The change of temperature is achieved by the use of the well-known Peltier effect, in which a lower temperature is created on one side of a semi-conducting array or layer, and an elevated temperature on the opposite side. This essentially is the transfer of caloric heat to or from the first surface, (usually the exposed surface) to an underlying substrate or structure. The temperature of the exposed surface can thereby be changed, either increased or decreased, by current applied to the device, and the direction of the effect. To increase the effect, one merely increases the current density. Thus, by the mere exertion of an electrical current, the temperature, and with it the perception of a surface, can adaptively be adjusted and changed. Such devices are frequently used as “thermoelectric coolers” (TEC).
With the change in temperature of the exposed surface, its visible or emission properties can be changed, resulting in confusion of the observer.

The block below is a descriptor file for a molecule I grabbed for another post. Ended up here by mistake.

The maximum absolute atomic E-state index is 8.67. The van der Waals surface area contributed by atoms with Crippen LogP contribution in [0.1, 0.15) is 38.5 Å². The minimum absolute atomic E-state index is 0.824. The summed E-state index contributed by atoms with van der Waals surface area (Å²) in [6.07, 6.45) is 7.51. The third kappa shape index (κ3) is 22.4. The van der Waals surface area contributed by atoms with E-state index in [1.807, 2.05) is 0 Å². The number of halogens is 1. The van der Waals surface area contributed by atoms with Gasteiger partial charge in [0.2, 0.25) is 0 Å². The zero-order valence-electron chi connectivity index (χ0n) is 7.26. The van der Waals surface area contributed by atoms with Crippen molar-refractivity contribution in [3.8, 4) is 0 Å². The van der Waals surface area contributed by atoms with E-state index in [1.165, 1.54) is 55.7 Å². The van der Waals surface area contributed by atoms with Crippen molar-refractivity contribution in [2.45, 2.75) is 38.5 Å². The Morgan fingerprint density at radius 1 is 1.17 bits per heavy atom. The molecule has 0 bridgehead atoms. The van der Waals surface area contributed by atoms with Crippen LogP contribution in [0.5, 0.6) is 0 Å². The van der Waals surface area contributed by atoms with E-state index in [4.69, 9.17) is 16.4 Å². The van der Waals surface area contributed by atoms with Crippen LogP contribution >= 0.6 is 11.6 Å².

This invention utilizes the Peltier effect to control the temperature of a perceived surface. The controlled temperature is determined by the intensity and direction of the electrical current applied to the Peltier device.
According to this invention the Peltier device is applied as a surface on or spaced from an underlying structure or substrate that is shielded from direct observation by the Peltier device itself.
The device itself may be the directly observed surface or it may carry on it or have applied to it a cover such as paint which will share the controlled temperature. This cover may itself have thermochromic properties that are specifically visually observed, or radar-frequency reflective or absorptive properties that are specifically reflected or absorbed, the reflection being the observed property.
The perceived surface need not itself be a contiguous part of the underlying structure. For example it might be sufficiently spaced from the underlying structure (such as a jet engine tail pipe), that its own surface temperature is not unduly associated with the tailpipe temperature, but it is seen by the observer (for example by a heat-seeking missile) as the structure itself. Of course it must be suitably spaced from, or suitably insulated from, such hot gases or surfaces that might melt or otherwise hamper the Peltier device.